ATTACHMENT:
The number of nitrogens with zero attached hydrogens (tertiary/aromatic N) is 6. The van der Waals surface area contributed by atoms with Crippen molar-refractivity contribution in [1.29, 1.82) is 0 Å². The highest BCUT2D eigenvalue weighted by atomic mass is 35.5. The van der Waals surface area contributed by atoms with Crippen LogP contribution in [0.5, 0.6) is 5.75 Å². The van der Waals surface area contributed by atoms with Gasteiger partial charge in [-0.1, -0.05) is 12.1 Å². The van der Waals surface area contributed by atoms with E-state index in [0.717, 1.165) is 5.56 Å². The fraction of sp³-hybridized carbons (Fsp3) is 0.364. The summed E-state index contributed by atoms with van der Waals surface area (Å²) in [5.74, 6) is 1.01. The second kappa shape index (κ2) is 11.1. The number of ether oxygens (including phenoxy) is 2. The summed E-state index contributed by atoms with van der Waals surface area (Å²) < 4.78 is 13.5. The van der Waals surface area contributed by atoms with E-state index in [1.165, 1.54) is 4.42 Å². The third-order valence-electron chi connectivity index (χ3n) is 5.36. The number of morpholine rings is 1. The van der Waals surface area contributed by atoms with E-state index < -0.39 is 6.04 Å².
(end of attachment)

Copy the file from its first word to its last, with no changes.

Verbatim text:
The number of nitrogens with zero attached hydrogens (tertiary/aromatic N) is 6. The van der Waals surface area contributed by atoms with Crippen molar-refractivity contribution in [1.29, 1.82) is 0 Å². The highest BCUT2D eigenvalue weighted by atomic mass is 35.5. The van der Waals surface area contributed by atoms with Crippen LogP contribution in [0.5, 0.6) is 5.75 Å². The van der Waals surface area contributed by atoms with Gasteiger partial charge in [-0.1, -0.05) is 12.1 Å². The van der Waals surface area contributed by atoms with E-state index in [0.717, 1.165) is 5.56 Å². The fraction of sp³-hybridized carbons (Fsp3) is 0.364. The summed E-state index contributed by atoms with van der Waals surface area (Å²) in [5.74, 6) is 1.01. The second kappa shape index (κ2) is 11.1. The number of ether oxygens (including phenoxy) is 2. The summed E-state index contributed by atoms with van der Waals surface area (Å²) < 4.78 is 13.5. The van der Waals surface area contributed by atoms with E-state index in [1.165, 1.54) is 4.42 Å². The third-order valence-electron chi connectivity index (χ3n) is 5.36. The number of morpholine rings is 1. The van der Waals surface area contributed by atoms with E-state index < -0.39 is 6.04 Å².